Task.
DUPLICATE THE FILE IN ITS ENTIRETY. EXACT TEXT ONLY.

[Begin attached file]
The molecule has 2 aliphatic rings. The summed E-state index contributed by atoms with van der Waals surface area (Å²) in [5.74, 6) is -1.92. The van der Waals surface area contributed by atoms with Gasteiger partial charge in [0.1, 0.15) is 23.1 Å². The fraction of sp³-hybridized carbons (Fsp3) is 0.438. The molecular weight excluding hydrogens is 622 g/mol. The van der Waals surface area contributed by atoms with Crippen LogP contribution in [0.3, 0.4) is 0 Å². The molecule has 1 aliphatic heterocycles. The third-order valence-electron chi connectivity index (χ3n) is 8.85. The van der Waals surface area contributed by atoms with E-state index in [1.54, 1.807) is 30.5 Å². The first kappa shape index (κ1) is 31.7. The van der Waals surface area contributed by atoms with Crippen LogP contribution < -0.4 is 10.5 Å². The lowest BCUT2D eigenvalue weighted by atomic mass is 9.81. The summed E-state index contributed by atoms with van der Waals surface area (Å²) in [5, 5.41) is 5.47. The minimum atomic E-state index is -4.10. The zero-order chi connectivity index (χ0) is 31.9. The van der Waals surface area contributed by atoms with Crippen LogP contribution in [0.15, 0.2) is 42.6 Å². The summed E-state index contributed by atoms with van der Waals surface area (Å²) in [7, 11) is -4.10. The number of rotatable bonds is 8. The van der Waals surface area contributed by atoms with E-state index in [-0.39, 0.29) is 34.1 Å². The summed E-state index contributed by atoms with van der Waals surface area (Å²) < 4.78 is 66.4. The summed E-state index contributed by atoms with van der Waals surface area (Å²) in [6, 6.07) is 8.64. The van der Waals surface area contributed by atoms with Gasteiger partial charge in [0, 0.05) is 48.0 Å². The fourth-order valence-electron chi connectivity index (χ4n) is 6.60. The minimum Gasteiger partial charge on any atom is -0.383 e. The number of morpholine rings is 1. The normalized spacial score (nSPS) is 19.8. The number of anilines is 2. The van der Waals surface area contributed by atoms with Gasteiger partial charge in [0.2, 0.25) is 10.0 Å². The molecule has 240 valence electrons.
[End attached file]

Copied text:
The molecule has 2 aliphatic rings. The summed E-state index contributed by atoms with van der Waals surface area (Å²) in [5.74, 6) is -1.92. The van der Waals surface area contributed by atoms with Gasteiger partial charge in [0.1, 0.15) is 23.1 Å². The fraction of sp³-hybridized carbons (Fsp3) is 0.438. The molecular weight excluding hydrogens is 622 g/mol. The van der Waals surface area contributed by atoms with Crippen LogP contribution in [0.3, 0.4) is 0 Å². The molecule has 1 aliphatic heterocycles. The third-order valence-electron chi connectivity index (χ3n) is 8.85. The van der Waals surface area contributed by atoms with E-state index in [1.54, 1.807) is 30.5 Å². The first kappa shape index (κ1) is 31.7. The van der Waals surface area contributed by atoms with Crippen LogP contribution < -0.4 is 10.5 Å². The lowest BCUT2D eigenvalue weighted by atomic mass is 9.81. The summed E-state index contributed by atoms with van der Waals surface area (Å²) in [5, 5.41) is 5.47. The minimum atomic E-state index is -4.10. The zero-order chi connectivity index (χ0) is 31.9. The van der Waals surface area contributed by atoms with Crippen LogP contribution in [0.15, 0.2) is 42.6 Å². The summed E-state index contributed by atoms with van der Waals surface area (Å²) in [7, 11) is -4.10. The number of rotatable bonds is 8. The van der Waals surface area contributed by atoms with E-state index in [-0.39, 0.29) is 34.1 Å². The summed E-state index contributed by atoms with van der Waals surface area (Å²) < 4.78 is 66.4. The summed E-state index contributed by atoms with van der Waals surface area (Å²) in [6, 6.07) is 8.64. The van der Waals surface area contributed by atoms with Gasteiger partial charge in [0, 0.05) is 48.0 Å². The fourth-order valence-electron chi connectivity index (χ4n) is 6.60. The minimum Gasteiger partial charge on any atom is -0.383 e. The number of morpholine rings is 1. The normalized spacial score (nSPS) is 19.8. The number of anilines is 2. The van der Waals surface area contributed by atoms with Gasteiger partial charge in [0.2, 0.25) is 10.0 Å². The molecule has 240 valence electrons.